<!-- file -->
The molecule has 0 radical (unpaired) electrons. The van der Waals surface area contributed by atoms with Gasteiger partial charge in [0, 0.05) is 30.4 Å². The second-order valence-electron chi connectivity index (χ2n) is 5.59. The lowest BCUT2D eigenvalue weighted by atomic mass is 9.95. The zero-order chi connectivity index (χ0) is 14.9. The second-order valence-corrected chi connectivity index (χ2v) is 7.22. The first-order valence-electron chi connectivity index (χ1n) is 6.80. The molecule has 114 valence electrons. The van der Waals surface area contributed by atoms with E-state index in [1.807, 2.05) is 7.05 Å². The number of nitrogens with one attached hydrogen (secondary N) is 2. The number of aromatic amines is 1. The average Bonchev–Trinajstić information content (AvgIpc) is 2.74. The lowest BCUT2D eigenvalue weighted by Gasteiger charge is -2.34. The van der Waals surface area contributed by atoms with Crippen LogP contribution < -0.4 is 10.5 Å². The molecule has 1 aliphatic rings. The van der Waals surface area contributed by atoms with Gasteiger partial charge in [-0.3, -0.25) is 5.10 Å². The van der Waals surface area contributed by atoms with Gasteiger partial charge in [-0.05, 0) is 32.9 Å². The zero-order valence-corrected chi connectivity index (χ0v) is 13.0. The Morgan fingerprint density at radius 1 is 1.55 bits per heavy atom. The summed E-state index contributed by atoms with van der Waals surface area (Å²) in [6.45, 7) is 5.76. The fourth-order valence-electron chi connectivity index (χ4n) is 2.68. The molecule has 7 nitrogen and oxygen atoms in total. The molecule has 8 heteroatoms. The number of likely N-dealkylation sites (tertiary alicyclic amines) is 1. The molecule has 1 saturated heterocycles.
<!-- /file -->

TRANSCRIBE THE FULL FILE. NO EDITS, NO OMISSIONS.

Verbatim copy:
The molecule has 0 radical (unpaired) electrons. The van der Waals surface area contributed by atoms with Gasteiger partial charge in [0, 0.05) is 30.4 Å². The second-order valence-electron chi connectivity index (χ2n) is 5.59. The lowest BCUT2D eigenvalue weighted by atomic mass is 9.95. The zero-order chi connectivity index (χ0) is 14.9. The second-order valence-corrected chi connectivity index (χ2v) is 7.22. The first-order valence-electron chi connectivity index (χ1n) is 6.80. The molecule has 114 valence electrons. The van der Waals surface area contributed by atoms with E-state index in [1.807, 2.05) is 7.05 Å². The number of nitrogens with one attached hydrogen (secondary N) is 2. The number of aromatic amines is 1. The average Bonchev–Trinajstić information content (AvgIpc) is 2.74. The lowest BCUT2D eigenvalue weighted by Gasteiger charge is -2.34. The van der Waals surface area contributed by atoms with Crippen LogP contribution < -0.4 is 10.5 Å². The molecule has 1 aliphatic rings. The van der Waals surface area contributed by atoms with Gasteiger partial charge in [-0.3, -0.25) is 5.10 Å². The van der Waals surface area contributed by atoms with Gasteiger partial charge in [-0.05, 0) is 32.9 Å². The zero-order valence-corrected chi connectivity index (χ0v) is 13.0. The Morgan fingerprint density at radius 1 is 1.55 bits per heavy atom. The summed E-state index contributed by atoms with van der Waals surface area (Å²) in [6.45, 7) is 5.76. The fourth-order valence-electron chi connectivity index (χ4n) is 2.68. The molecule has 7 nitrogen and oxygen atoms in total. The molecule has 8 heteroatoms. The number of likely N-dealkylation sites (tertiary alicyclic amines) is 1. The molecule has 1 saturated heterocycles.